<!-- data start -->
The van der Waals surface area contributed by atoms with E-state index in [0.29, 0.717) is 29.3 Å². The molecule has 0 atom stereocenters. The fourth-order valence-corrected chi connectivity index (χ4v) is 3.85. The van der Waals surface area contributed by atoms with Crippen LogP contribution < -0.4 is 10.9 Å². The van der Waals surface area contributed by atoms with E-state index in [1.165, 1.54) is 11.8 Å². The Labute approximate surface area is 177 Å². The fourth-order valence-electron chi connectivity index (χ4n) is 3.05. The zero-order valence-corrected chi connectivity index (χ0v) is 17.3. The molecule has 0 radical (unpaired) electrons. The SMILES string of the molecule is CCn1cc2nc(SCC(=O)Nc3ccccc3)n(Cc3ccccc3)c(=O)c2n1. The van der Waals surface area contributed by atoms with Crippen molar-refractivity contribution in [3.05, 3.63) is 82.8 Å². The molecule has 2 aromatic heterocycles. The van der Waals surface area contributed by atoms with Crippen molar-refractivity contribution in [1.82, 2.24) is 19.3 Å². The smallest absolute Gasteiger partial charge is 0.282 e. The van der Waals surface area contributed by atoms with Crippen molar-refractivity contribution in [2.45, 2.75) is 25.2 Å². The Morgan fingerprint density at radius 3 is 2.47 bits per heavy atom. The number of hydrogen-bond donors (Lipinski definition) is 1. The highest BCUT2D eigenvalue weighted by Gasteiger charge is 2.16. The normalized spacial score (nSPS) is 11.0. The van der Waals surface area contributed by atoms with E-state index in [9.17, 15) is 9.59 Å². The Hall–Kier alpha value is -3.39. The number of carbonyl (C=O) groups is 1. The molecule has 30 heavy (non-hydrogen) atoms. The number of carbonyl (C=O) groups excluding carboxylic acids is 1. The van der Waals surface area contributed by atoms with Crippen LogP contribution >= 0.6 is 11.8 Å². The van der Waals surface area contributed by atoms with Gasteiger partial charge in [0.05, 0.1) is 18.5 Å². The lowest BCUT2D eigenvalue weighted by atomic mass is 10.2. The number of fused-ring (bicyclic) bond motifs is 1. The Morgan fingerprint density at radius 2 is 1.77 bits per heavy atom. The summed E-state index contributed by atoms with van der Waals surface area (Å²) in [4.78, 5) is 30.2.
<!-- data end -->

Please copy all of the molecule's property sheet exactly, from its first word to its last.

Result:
The van der Waals surface area contributed by atoms with E-state index in [0.29, 0.717) is 29.3 Å². The molecule has 0 atom stereocenters. The fourth-order valence-corrected chi connectivity index (χ4v) is 3.85. The van der Waals surface area contributed by atoms with Crippen LogP contribution < -0.4 is 10.9 Å². The van der Waals surface area contributed by atoms with E-state index in [1.165, 1.54) is 11.8 Å². The Labute approximate surface area is 177 Å². The fourth-order valence-electron chi connectivity index (χ4n) is 3.05. The zero-order valence-corrected chi connectivity index (χ0v) is 17.3. The molecule has 0 radical (unpaired) electrons. The SMILES string of the molecule is CCn1cc2nc(SCC(=O)Nc3ccccc3)n(Cc3ccccc3)c(=O)c2n1. The van der Waals surface area contributed by atoms with Crippen molar-refractivity contribution in [3.05, 3.63) is 82.8 Å². The molecule has 2 aromatic heterocycles. The van der Waals surface area contributed by atoms with Crippen molar-refractivity contribution in [1.82, 2.24) is 19.3 Å². The smallest absolute Gasteiger partial charge is 0.282 e. The van der Waals surface area contributed by atoms with Crippen molar-refractivity contribution in [2.45, 2.75) is 25.2 Å². The Morgan fingerprint density at radius 3 is 2.47 bits per heavy atom. The number of hydrogen-bond donors (Lipinski definition) is 1. The highest BCUT2D eigenvalue weighted by Gasteiger charge is 2.16. The normalized spacial score (nSPS) is 11.0. The van der Waals surface area contributed by atoms with E-state index in [9.17, 15) is 9.59 Å². The Hall–Kier alpha value is -3.39. The number of carbonyl (C=O) groups is 1. The molecule has 30 heavy (non-hydrogen) atoms. The number of carbonyl (C=O) groups excluding carboxylic acids is 1. The van der Waals surface area contributed by atoms with Crippen LogP contribution >= 0.6 is 11.8 Å². The van der Waals surface area contributed by atoms with Gasteiger partial charge in [0.05, 0.1) is 18.5 Å². The lowest BCUT2D eigenvalue weighted by atomic mass is 10.2. The number of fused-ring (bicyclic) bond motifs is 1. The Morgan fingerprint density at radius 2 is 1.77 bits per heavy atom. The summed E-state index contributed by atoms with van der Waals surface area (Å²) in [4.78, 5) is 30.2.